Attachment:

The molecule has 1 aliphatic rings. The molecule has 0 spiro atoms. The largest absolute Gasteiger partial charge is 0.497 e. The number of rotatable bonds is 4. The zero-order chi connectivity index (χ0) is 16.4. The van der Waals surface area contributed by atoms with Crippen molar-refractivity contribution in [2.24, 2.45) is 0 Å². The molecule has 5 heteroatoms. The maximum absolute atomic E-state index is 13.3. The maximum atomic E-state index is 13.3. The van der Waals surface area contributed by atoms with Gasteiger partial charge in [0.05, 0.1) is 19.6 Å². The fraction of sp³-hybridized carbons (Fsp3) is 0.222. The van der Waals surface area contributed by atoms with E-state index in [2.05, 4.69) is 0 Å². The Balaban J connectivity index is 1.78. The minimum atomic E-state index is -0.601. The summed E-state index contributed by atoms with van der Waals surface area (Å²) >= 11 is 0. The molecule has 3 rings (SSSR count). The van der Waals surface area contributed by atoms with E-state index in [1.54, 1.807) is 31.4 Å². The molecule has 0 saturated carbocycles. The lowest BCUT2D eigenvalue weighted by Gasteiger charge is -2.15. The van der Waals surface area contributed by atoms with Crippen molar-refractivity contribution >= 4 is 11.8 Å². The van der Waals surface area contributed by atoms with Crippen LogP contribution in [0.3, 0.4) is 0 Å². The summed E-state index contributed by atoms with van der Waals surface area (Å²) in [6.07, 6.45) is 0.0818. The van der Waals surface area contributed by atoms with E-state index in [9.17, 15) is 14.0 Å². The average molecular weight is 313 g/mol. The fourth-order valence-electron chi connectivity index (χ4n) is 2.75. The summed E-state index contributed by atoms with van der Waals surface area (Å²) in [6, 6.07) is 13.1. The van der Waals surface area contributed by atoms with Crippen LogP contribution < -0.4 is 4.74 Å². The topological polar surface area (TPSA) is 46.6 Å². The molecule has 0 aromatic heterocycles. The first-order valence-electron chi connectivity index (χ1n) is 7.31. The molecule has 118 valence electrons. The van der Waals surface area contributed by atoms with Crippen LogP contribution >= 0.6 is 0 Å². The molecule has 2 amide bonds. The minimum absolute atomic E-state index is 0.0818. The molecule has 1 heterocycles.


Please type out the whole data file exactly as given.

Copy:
The molecule has 1 aliphatic rings. The molecule has 0 spiro atoms. The largest absolute Gasteiger partial charge is 0.497 e. The number of rotatable bonds is 4. The zero-order chi connectivity index (χ0) is 16.4. The van der Waals surface area contributed by atoms with Crippen molar-refractivity contribution in [2.24, 2.45) is 0 Å². The molecule has 5 heteroatoms. The maximum absolute atomic E-state index is 13.3. The maximum atomic E-state index is 13.3. The van der Waals surface area contributed by atoms with Gasteiger partial charge in [0.05, 0.1) is 19.6 Å². The fraction of sp³-hybridized carbons (Fsp3) is 0.222. The van der Waals surface area contributed by atoms with E-state index in [2.05, 4.69) is 0 Å². The Balaban J connectivity index is 1.78. The minimum atomic E-state index is -0.601. The summed E-state index contributed by atoms with van der Waals surface area (Å²) >= 11 is 0. The molecule has 3 rings (SSSR count). The van der Waals surface area contributed by atoms with E-state index in [1.54, 1.807) is 31.4 Å². The molecule has 0 saturated carbocycles. The lowest BCUT2D eigenvalue weighted by Gasteiger charge is -2.15. The van der Waals surface area contributed by atoms with Crippen molar-refractivity contribution >= 4 is 11.8 Å². The van der Waals surface area contributed by atoms with Crippen LogP contribution in [0.3, 0.4) is 0 Å². The summed E-state index contributed by atoms with van der Waals surface area (Å²) in [6.07, 6.45) is 0.0818. The van der Waals surface area contributed by atoms with E-state index in [9.17, 15) is 14.0 Å². The average molecular weight is 313 g/mol. The fourth-order valence-electron chi connectivity index (χ4n) is 2.75. The summed E-state index contributed by atoms with van der Waals surface area (Å²) in [6, 6.07) is 13.1. The van der Waals surface area contributed by atoms with Crippen LogP contribution < -0.4 is 4.74 Å². The topological polar surface area (TPSA) is 46.6 Å². The molecule has 0 aromatic heterocycles. The first-order valence-electron chi connectivity index (χ1n) is 7.31. The molecule has 118 valence electrons. The van der Waals surface area contributed by atoms with Crippen LogP contribution >= 0.6 is 0 Å². The molecule has 2 amide bonds. The minimum absolute atomic E-state index is 0.0818. The molecule has 1 heterocycles.